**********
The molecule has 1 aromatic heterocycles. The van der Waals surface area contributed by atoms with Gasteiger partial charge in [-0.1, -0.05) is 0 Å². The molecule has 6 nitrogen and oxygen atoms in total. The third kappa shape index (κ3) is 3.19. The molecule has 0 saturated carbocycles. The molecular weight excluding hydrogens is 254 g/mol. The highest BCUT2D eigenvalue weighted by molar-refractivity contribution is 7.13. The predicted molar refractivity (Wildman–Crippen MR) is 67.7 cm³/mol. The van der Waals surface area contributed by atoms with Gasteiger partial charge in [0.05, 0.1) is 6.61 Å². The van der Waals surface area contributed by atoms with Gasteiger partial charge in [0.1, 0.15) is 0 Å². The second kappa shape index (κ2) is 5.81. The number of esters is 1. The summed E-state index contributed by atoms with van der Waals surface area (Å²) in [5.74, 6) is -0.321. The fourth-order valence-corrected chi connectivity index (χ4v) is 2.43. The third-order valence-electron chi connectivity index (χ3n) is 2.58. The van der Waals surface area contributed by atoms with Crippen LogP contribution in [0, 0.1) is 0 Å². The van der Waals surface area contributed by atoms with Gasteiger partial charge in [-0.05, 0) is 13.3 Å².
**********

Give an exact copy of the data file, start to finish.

The molecule has 1 aromatic heterocycles. The van der Waals surface area contributed by atoms with Gasteiger partial charge in [-0.1, -0.05) is 0 Å². The molecule has 6 nitrogen and oxygen atoms in total. The third kappa shape index (κ3) is 3.19. The molecule has 0 saturated carbocycles. The molecular weight excluding hydrogens is 254 g/mol. The highest BCUT2D eigenvalue weighted by molar-refractivity contribution is 7.13. The predicted molar refractivity (Wildman–Crippen MR) is 67.7 cm³/mol. The van der Waals surface area contributed by atoms with Gasteiger partial charge in [0.05, 0.1) is 6.61 Å². The van der Waals surface area contributed by atoms with Gasteiger partial charge in [0.1, 0.15) is 0 Å². The second kappa shape index (κ2) is 5.81. The number of esters is 1. The summed E-state index contributed by atoms with van der Waals surface area (Å²) in [5.74, 6) is -0.321. The fourth-order valence-corrected chi connectivity index (χ4v) is 2.43. The third-order valence-electron chi connectivity index (χ3n) is 2.58. The van der Waals surface area contributed by atoms with Crippen LogP contribution in [0, 0.1) is 0 Å². The van der Waals surface area contributed by atoms with Gasteiger partial charge in [-0.05, 0) is 13.3 Å².